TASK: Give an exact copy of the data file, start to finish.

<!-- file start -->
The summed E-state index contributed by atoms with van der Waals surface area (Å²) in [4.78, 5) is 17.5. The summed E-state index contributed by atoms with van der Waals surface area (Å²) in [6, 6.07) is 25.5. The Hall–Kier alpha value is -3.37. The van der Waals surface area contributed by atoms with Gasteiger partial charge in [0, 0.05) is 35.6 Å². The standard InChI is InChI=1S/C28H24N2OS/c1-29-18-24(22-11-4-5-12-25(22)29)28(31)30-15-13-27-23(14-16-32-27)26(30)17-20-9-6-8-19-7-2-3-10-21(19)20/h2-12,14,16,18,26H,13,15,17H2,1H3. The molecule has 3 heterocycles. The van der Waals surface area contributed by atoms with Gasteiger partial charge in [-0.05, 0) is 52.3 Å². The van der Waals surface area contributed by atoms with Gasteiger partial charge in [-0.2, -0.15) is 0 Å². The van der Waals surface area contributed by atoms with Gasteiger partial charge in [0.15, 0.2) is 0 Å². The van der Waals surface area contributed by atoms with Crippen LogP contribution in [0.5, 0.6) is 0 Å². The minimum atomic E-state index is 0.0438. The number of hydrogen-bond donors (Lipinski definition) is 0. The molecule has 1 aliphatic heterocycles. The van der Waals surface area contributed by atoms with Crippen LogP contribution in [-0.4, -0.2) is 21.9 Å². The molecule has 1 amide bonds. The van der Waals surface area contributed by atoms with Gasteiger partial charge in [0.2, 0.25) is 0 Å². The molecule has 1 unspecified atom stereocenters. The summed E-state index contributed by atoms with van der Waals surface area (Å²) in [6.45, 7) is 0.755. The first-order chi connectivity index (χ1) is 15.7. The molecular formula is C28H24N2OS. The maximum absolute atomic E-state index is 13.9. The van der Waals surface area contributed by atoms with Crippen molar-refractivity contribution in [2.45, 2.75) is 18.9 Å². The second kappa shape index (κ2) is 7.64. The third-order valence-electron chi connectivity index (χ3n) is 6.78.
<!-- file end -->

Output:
The summed E-state index contributed by atoms with van der Waals surface area (Å²) in [4.78, 5) is 17.5. The summed E-state index contributed by atoms with van der Waals surface area (Å²) in [6, 6.07) is 25.5. The Hall–Kier alpha value is -3.37. The van der Waals surface area contributed by atoms with Gasteiger partial charge in [0, 0.05) is 35.6 Å². The standard InChI is InChI=1S/C28H24N2OS/c1-29-18-24(22-11-4-5-12-25(22)29)28(31)30-15-13-27-23(14-16-32-27)26(30)17-20-9-6-8-19-7-2-3-10-21(19)20/h2-12,14,16,18,26H,13,15,17H2,1H3. The molecule has 3 heterocycles. The van der Waals surface area contributed by atoms with Gasteiger partial charge in [-0.05, 0) is 52.3 Å². The van der Waals surface area contributed by atoms with Gasteiger partial charge in [-0.2, -0.15) is 0 Å². The van der Waals surface area contributed by atoms with Gasteiger partial charge in [0.15, 0.2) is 0 Å². The van der Waals surface area contributed by atoms with Crippen LogP contribution in [0.5, 0.6) is 0 Å². The minimum atomic E-state index is 0.0438. The number of hydrogen-bond donors (Lipinski definition) is 0. The molecule has 1 aliphatic heterocycles. The van der Waals surface area contributed by atoms with Crippen LogP contribution in [-0.4, -0.2) is 21.9 Å². The molecule has 1 amide bonds. The van der Waals surface area contributed by atoms with Gasteiger partial charge in [0.2, 0.25) is 0 Å². The molecule has 1 unspecified atom stereocenters. The summed E-state index contributed by atoms with van der Waals surface area (Å²) in [6.45, 7) is 0.755. The first-order chi connectivity index (χ1) is 15.7. The molecular formula is C28H24N2OS. The maximum absolute atomic E-state index is 13.9. The van der Waals surface area contributed by atoms with Crippen molar-refractivity contribution in [2.45, 2.75) is 18.9 Å². The second kappa shape index (κ2) is 7.64. The third-order valence-electron chi connectivity index (χ3n) is 6.78.